MEPs and long-interval intracortical inhibition (LICI) are increased by an acute intake of glucose, but there are no modifications in SICI, intracortical facilitation (ICF), or resting motor threshold (RMT) [1].

Diets high in vegetables, fruits, nuts, grains, fish, and unsaturated fats, but low in meat and dairy, such as ketogenic or Mediterranean diets, can support brain function by preserving the integrity and structural connectivity of essential neuronal circuits and enhancing SICI levels without modifying RMT, CSP, ICF [1].

Caloric restriction increases BDNF levels, stimulates memory and learning, and enhances sensorimotor function [1,2]. Additionally, it has been demonstrated that caloric restriction has good effects on clinical populations, such as a decreased risk of Alzheimer’s disease and a milder occurrence of neurochemical imbalances and motor dysfunction in a monkey model of Parkinson’s disease [1].

Physical exercise combined with a high omega-3 fatty acid diet or caloric restriction provides synergistic benefits, such as increased BDNF levels (see image 1) [1]. 

What are the implications of sleep in neuronal plasticity? 

Sleep has a main role in neuroplasticity, recovery from brain injury, normal cognitive functioning, learning, and memory. Appropriate cerebral blood flow facilitates brain plasticity and suffers dynamic modifications during the sleep-wake cycle. It has been demonstrated that 24 hours of sleep deprivation decreased attention, reaction time, and cerebral blood flow [1]. 

Sleep and higher levels of physical activity have been linked to increased brain plasticity, compared to sedentary habits. In major depression, which is characterized by disrupted neural processes related to plasticity-inducing neurotransmitter imbalances, hypothalamic-pituitary-adrenal (HPA) axis disturbances, oxidative stress, mitochondrial disturbances, and inflammation, exercise, sleep, and diet are all significant contributors to the neural pathways involved. The best way to heal from brain damage and maximize neuroplasticity also depends on sleep and exercise (Figure 1) [1, 5].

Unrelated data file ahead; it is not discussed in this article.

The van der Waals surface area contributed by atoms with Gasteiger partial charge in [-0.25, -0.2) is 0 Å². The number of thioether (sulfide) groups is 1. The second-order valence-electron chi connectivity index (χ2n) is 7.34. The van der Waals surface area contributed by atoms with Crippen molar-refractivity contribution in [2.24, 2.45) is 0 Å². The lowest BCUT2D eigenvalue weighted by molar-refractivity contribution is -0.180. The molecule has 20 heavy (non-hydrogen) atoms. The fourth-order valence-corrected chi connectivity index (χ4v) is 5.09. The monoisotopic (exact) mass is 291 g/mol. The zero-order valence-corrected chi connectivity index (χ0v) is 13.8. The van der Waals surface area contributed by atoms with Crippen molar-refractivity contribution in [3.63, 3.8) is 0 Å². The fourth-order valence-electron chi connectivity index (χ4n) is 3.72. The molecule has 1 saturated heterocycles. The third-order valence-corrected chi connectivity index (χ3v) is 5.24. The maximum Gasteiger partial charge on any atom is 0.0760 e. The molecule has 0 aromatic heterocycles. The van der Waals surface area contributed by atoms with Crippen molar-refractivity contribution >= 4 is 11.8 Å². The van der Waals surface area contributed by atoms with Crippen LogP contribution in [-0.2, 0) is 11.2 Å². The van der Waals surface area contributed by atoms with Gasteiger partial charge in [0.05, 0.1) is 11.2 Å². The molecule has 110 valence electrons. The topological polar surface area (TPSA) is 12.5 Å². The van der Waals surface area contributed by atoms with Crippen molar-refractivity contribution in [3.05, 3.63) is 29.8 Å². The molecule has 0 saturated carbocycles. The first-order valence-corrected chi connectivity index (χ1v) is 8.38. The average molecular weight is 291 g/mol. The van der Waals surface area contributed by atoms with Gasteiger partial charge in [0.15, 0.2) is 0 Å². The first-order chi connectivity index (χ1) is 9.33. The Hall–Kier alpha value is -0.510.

Following a ketogenic dietary intervention in obese individuals, various health parameters, including sleep quality and daytime drowsiness, improved, leading to an increase in quality of life [1, 3].

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Figure 1. The synergic influence of sleep, diet, and exercise in neuroplasticity [1]

What are the conclusions?

Lifestyle changes (e.g.,  increased physical exercise levels and a nutritious diet ) are needed to maintain cognitive function and brain health during the aging process and maximize neural plasticity. After plasticity has been triggered, cognitive training and rehabilitation can help cognitive circuits reorganize and operate properly (to increase brain reserve) and practice processing techniques and abilities that apply to daily life (cognitive reserve) [1, 2].

Physical activity promotes neuroplasticity by promoting neuronal development and differentiation, increasing cell signaling, and improving cognitive abilities such as learning and memory [3].

Since learning and recovery from neurological dysfunction and brain damage are both based on neuroplasticity, the study of neuroplasticity is crucial to the field of neurorehabilitation [1].

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  1. Pickersgill JW, Turco CV, Ramdeo K, Rehsi RS, et al. The combined influences of exercise, diet and sleep on neuroplasticity. Frontiers in Psychology. 2022. doi: 10.3389/fpsyg.2022.831819
  2. Phillips C. Lifestyle modulators of neuroplasticity: How physical activity, mental engagement, and diet promote cognitive health during aging. Neural Plasticity. 2017. doi: 10.1155/2017/3589271
  3. Park HS, Park SS, Kim CJ, Shin MS,  Kim TW. Exercise alleviates cognitive functions by enhancing hippocampal insulin signaling and neuroplasticity in high-fat diet-induced obesity. Nutrients 2019, 11, 1603. doi: 10.3390/nu11071603
  4. Fernandes MSS, Ordônio TF, Santos GCJ, Santos LER, et al. Effects of physical exercise on neuroplasticity and brain function: a systematic review in human and animal studies. Neural Plasticity, 2020. doi: 10.1155/2020/8856621
  5. Svensson M, Lexell J, Deierborg T. Effects of physical exercise on neuroinflammation, neuroplasticity, neurodegeneration, and behavior: What we can learn from animal models in clinical settings. Neurorehabilitation and Neural Repair. 2015;29(6):577-589. doi: 10.1177/1545968314562108